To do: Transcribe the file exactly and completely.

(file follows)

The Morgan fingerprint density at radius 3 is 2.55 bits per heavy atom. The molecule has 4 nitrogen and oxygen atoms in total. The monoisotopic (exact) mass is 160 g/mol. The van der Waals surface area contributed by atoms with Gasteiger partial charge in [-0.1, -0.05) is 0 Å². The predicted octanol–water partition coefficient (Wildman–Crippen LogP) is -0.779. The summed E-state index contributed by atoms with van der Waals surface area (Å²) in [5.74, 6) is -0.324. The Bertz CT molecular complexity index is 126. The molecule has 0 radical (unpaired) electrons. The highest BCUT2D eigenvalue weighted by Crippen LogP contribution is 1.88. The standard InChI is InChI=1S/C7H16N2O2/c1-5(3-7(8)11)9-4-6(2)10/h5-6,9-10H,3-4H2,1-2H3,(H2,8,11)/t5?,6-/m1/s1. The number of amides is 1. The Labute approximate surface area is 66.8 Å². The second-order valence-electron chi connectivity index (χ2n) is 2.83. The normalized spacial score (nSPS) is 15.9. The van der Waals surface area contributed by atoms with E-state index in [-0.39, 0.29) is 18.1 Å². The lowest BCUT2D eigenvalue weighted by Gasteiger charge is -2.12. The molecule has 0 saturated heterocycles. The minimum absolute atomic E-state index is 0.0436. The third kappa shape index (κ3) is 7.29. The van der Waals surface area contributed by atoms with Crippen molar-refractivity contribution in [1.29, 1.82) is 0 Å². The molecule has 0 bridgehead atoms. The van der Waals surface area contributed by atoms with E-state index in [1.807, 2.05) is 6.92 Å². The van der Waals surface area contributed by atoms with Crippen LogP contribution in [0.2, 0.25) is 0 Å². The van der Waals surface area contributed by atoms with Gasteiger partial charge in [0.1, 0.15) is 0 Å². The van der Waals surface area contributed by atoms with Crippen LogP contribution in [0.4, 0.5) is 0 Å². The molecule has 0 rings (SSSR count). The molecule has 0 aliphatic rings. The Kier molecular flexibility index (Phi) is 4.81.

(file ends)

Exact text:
The Morgan fingerprint density at radius 3 is 2.55 bits per heavy atom. The molecule has 4 nitrogen and oxygen atoms in total. The monoisotopic (exact) mass is 160 g/mol. The van der Waals surface area contributed by atoms with Gasteiger partial charge in [-0.1, -0.05) is 0 Å². The predicted octanol–water partition coefficient (Wildman–Crippen LogP) is -0.779. The summed E-state index contributed by atoms with van der Waals surface area (Å²) in [5.74, 6) is -0.324. The Bertz CT molecular complexity index is 126. The molecule has 0 radical (unpaired) electrons. The highest BCUT2D eigenvalue weighted by Crippen LogP contribution is 1.88. The standard InChI is InChI=1S/C7H16N2O2/c1-5(3-7(8)11)9-4-6(2)10/h5-6,9-10H,3-4H2,1-2H3,(H2,8,11)/t5?,6-/m1/s1. The number of amides is 1. The Labute approximate surface area is 66.8 Å². The second-order valence-electron chi connectivity index (χ2n) is 2.83. The normalized spacial score (nSPS) is 15.9. The van der Waals surface area contributed by atoms with E-state index in [-0.39, 0.29) is 18.1 Å². The lowest BCUT2D eigenvalue weighted by Gasteiger charge is -2.12. The molecule has 0 saturated heterocycles. The minimum absolute atomic E-state index is 0.0436. The third kappa shape index (κ3) is 7.29. The van der Waals surface area contributed by atoms with Crippen molar-refractivity contribution in [1.29, 1.82) is 0 Å². The molecule has 0 bridgehead atoms. The van der Waals surface area contributed by atoms with E-state index in [1.807, 2.05) is 6.92 Å². The van der Waals surface area contributed by atoms with Crippen LogP contribution in [0.2, 0.25) is 0 Å². The van der Waals surface area contributed by atoms with Gasteiger partial charge in [0.1, 0.15) is 0 Å². The van der Waals surface area contributed by atoms with Crippen LogP contribution in [0.4, 0.5) is 0 Å². The molecule has 0 rings (SSSR count). The molecule has 0 aliphatic rings. The Kier molecular flexibility index (Phi) is 4.81.